Current risk-management practices are based on probabilities of extreme dollar losses (e.g., measures like Value at Risk), but these measures capture only part of the story. Any complete risk-management system must address two other important factors: prices and preferences. Together with probabilities, these comprise the three P's of Total Risk Management. This article describes how the three Ps interact to determine sensible risk profiles for corporations and for individuals, guidelines for how much risk to bear and how much to hedge. By synthesizing existing research in economics, psychology, and decision sciences, and through an ambitious research agenda to extend this synthesis into other disciplines, a complete and systematic approach to rational decision-making in an uncertain world is within reach.
Frontiers of Finance: Evolution and Efficient Markets1999
In this review article, we explore several recent advances in the quantitative modeling of financial markets. We begin with the Efficient Markets Hypothesis and describe how this controversial idea has stimulated a number of new directions of research, some focusing on more elaborate mathematical models that are capable of rationalizing the empirical facts, others taking a completely different tack in rejecting rationality altogether. One of the most promising directions is to view financial markets from a biological perspective and, specifically, within an evolutionary framework in which markets, instruments, institutions, and investors interact and evolve dynamically according to the "law" of economic selection. Under this view, financial agents compete and adapt, but they do not necessarily do so in an optimal fashion. Evolutionary and ecological models of financial markets is truly a new frontier whose exploration has just begun.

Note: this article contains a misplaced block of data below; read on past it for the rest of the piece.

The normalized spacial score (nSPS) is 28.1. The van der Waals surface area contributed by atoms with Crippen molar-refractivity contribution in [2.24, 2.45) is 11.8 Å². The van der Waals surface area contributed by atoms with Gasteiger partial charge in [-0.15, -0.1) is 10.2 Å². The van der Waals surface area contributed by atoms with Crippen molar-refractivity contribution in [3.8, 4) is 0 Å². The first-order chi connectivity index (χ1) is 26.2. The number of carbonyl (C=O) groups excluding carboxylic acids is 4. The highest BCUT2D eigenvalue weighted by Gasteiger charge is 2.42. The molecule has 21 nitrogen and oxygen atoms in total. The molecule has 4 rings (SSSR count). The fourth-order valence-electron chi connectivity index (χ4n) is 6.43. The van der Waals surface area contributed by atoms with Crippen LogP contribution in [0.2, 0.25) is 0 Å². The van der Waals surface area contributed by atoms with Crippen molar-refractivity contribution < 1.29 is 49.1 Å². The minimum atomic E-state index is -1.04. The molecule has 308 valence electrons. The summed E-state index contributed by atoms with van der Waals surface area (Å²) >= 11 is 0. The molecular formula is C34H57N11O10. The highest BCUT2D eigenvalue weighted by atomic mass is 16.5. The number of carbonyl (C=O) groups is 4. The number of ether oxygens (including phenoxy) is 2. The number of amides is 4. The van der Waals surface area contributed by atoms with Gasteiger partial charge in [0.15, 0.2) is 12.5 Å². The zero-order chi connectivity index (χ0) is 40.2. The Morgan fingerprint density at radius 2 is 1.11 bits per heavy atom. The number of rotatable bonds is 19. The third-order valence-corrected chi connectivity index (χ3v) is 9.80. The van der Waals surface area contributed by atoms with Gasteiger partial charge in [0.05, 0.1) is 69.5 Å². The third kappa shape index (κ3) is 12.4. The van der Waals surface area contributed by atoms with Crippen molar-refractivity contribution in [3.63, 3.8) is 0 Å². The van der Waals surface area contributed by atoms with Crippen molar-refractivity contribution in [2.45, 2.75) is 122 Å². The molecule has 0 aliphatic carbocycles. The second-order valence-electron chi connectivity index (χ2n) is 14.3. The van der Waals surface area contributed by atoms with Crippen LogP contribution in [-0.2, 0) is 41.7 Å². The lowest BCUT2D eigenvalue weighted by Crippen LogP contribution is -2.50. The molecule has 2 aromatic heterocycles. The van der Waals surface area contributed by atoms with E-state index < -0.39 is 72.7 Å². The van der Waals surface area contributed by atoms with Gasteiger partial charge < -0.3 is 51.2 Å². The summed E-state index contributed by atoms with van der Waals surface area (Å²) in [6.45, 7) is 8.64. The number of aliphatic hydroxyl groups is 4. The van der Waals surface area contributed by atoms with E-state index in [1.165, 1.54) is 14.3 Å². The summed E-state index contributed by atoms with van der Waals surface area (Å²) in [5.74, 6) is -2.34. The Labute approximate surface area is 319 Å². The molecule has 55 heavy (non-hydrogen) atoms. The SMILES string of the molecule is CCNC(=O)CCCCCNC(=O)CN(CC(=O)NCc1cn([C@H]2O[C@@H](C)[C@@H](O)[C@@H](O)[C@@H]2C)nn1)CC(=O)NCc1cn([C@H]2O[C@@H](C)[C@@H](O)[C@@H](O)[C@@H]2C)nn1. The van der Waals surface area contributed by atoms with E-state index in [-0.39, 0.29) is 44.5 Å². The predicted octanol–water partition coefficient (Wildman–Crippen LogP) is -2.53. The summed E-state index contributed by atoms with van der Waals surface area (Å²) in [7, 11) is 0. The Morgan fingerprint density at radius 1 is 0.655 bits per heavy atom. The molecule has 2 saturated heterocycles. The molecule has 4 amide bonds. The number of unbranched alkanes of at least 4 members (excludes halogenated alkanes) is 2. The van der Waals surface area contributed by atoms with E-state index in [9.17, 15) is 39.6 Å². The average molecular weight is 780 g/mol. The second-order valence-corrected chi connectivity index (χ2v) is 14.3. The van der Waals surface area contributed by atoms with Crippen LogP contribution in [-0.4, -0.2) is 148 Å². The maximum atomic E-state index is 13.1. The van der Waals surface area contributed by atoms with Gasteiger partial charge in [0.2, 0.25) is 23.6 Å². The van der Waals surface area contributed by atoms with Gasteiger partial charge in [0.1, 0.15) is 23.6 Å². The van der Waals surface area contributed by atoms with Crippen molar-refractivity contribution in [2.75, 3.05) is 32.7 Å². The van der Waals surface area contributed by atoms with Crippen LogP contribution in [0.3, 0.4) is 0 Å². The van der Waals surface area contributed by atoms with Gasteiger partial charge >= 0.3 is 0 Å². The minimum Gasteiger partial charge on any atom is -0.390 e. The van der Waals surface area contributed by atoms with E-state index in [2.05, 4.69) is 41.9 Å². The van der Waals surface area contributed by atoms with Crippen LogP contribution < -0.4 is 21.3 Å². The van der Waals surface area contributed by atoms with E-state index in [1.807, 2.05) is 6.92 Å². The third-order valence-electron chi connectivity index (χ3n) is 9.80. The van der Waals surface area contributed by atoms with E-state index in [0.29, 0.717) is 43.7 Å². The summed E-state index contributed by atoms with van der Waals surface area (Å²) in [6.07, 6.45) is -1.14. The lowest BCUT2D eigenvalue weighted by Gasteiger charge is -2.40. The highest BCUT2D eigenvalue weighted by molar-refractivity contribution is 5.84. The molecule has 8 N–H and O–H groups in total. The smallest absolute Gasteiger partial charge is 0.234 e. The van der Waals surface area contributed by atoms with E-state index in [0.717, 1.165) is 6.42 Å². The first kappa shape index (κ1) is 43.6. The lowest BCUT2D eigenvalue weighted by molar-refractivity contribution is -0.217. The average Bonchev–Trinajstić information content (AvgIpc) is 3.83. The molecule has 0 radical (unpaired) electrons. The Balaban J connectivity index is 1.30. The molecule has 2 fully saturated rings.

Optimal Control of Execution Costs1998
We derive dynamic optimal trading strategies that minimize the expected cost of trading a large block of equity over a fixed time horizon. Specifically, given a fixed block S of shares to be executed within a fixed finite number of periods T, and given a price-impact function that yields the execution price of an individual trade as a function of the shares traded and market conditions, we obtain the optimal sequence of trades as a function of market conditions—closed-form expressions in some cases—that minimizes the expected cost of executing S within T periods. Our analysis is extended to the portfolio case in which price impact across stocks can have an important effect on the total cost of trading a portfolio.